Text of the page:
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Thursday, 27 March 2014

image for Canadian Government Message to U.S.: Yukon Could Be Your Crimea
One of The Yukon's Many Trees

Ottawa (The Canadian Press) - Canadian Prime Minister Stephen Harper announced today that Canada is making The Yukon open for foreign occupation leading to, it is hoped, peaceful annexation. Political analysts believe the move is an effort by Harper to improve the perception of his environmental decisions and policies.

Harper has long-been criticized by environmentalists for his failure to support Canada's environment and natural resources. The criticism stems from the government's failure to adopt new environmental-friendly policies as well as its concerted efforts to strip the budget of Canada's existing Department of the Environment.

Speaking before the annual convention of "Conservative Canadians For Changes We Like", Harper said "this is a win-win situation for all of us. First, for the environmentalist who say I don't care about the environment, letting go of The Yukon means there is a huge area that I can no longer harm. I can't approve new pipelines, I'll have to drop my push for new Hummer dealerships, I won't go on my annual wolf hunting trip, I can drop my opposition to the Peel watershed case. The list goes on. To those who say Canada has not done enough to reap the benefits of our nonrenewable natural resources, letting go of The Yukon means we can put greater focus closer to home. We can level virgin forests for economic expansion, we can concentrate on paving over local parks, we can increase the levels of toxic chemicals local companies can dump into rivers. Local change. Local effects. Local growth. Isn't that what each of us wants? Change that benefits ourselves, as quickly as possible?"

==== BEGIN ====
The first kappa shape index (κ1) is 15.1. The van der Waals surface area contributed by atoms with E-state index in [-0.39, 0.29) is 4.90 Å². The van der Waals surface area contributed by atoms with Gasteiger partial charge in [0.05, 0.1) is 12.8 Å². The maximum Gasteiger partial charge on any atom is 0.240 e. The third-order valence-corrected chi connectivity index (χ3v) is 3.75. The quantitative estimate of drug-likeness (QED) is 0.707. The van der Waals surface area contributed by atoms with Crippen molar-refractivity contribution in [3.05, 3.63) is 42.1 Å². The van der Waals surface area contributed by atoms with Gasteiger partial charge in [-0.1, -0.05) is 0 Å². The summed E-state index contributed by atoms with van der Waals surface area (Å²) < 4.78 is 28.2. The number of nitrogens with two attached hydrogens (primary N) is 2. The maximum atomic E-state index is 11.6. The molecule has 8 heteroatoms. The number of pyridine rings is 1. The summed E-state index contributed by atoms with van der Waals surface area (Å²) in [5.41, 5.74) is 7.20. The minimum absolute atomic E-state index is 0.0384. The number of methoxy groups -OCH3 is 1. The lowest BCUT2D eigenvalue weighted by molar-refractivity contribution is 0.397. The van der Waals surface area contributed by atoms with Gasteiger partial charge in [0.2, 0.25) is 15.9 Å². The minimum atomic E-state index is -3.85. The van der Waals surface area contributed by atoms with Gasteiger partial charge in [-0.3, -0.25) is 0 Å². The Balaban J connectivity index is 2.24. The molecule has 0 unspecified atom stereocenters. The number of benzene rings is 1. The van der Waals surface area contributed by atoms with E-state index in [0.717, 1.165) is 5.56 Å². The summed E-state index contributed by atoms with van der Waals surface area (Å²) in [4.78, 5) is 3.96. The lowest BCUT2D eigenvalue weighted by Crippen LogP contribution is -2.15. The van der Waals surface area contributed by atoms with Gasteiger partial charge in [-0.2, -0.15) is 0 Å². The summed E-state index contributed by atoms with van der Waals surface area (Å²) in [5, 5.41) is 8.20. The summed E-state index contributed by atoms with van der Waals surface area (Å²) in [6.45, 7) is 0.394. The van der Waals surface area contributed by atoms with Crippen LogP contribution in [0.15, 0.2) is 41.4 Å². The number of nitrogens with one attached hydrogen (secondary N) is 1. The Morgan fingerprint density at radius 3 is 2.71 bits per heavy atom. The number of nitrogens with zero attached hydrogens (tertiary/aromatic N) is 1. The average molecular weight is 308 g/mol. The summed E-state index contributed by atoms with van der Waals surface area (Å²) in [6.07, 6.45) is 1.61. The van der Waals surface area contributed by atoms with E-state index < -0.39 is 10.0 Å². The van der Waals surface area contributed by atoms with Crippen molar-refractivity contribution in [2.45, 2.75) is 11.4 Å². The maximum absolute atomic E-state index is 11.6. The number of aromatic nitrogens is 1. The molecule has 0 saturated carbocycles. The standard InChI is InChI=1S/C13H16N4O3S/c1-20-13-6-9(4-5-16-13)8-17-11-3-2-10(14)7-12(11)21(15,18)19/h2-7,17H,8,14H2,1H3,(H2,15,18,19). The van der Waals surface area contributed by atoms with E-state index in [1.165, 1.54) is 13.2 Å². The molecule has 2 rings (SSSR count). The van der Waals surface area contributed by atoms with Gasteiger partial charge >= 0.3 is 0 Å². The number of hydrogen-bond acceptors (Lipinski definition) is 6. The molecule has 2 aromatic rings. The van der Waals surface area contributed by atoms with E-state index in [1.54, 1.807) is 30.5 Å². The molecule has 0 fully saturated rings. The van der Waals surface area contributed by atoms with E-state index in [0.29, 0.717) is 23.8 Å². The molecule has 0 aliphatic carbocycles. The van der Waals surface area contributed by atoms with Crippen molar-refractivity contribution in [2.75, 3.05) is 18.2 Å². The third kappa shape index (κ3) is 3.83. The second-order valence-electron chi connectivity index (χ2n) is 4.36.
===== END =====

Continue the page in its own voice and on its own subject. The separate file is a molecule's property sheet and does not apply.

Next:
Off the record, a Harper aid admitted that Harper viewed the United States as the obvious and first choice to annex The Yukon. The U.S. is the geographically closest foreign nation - the state of Alaska actually shares a border with The Yukon. When asked how such an annexation would affect the United States' ability to express opinions and act in situations like Russia's takeover of Crimea, the Harper aid replied "this doesn't have to be some big deal. We can just keep it amongst us - redraw the border of Alaska, push the line east a bit."

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